COVID-19: a “centaur” subvariant detected in several countries including Canada



A first case of contamination with the BA.2.75 subvariant of Omicron, nicknamed “centaur”, has been detected in the Netherlands in a sample dated June 26, the Dutch Institute announced on Wednesday for Public Health and the Environment (RIVM).

“The BA.2.75 variant of the coronavirus”, already detected in India, Australia, Japan, Canada, the United States, Germany and the United Kingdom, among others, “ has now also been identified in the Netherlands,” the RIVM said in a statement.

“Little is known about BA.2.75,” the Institute clarified, but it “also appears to be able to more easily circumvent the built-up defense against the SARS-CoV-2 coronavirus through specific small changes.” < /p>

World Health Organization (WHO) chief scientist Soumya Swaminathan said last week that BA.2.75 was first reported in India and then in about 10 countries. other countries.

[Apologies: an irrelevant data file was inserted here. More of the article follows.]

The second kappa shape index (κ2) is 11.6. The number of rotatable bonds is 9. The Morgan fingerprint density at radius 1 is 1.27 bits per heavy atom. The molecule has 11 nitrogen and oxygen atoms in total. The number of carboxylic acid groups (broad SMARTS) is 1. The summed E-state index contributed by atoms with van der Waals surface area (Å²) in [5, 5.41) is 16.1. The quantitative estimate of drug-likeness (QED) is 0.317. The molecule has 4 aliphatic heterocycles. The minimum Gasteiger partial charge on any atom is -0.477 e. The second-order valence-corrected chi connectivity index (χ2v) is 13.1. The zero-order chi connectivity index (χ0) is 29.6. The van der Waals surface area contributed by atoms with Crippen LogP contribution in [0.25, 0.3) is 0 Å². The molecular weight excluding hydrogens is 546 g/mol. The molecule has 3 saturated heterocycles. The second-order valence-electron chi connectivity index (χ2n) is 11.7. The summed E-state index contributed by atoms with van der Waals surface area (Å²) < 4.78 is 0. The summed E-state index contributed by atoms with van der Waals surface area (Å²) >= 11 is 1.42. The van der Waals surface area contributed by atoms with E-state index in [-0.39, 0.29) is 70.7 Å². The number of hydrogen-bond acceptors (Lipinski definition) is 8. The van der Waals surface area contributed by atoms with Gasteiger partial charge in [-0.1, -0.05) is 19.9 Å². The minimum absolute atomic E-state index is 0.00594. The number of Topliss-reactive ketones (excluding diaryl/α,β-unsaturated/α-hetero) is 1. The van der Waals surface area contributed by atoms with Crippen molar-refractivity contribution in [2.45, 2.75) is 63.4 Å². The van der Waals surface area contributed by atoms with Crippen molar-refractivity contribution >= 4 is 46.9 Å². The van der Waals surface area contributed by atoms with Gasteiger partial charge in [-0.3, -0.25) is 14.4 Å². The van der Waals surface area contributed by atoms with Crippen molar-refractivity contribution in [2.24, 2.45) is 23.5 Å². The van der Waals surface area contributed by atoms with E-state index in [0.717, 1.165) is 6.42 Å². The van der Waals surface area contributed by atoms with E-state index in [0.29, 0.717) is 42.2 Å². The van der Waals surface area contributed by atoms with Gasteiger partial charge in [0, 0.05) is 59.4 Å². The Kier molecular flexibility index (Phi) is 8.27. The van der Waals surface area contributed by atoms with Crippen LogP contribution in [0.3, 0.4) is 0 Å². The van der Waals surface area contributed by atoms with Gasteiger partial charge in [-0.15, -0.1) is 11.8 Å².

She pointed out that there are “still limited sequences” for analyses, but indicated that the subvariant appears to have some “mutations on the receptor binding domain of the spike protein (…) a key element of the virus that binds to human receptors.” 

“It is still too early to know whether this subvariant has additional immune evasion properties or is even more severe in terms of clinical – we do not know,” she insisted, while ensuring that the WHO is monitoring the situation. 

The sample in question in the Netherlands comes from the province of Gelderland ( northwest), and was sampled on June 26, 2022, said the RIVM, which will look to see if a search for the source is possible and “is closely monitoring the situation”. 

BA.2.75 a was listed on July 7 by the European Center for Disease Prevention and Control (ECDC) as a “variant under surveillance”.

Tom Peacock, a virologist at Imperial College London, tweeted in late June that BA.2.75 was “worth watching”, as it contains “lots of peak mutations”, is a “probable second generation variant”, with “apparent rapid growth” and “wide geographical spread”.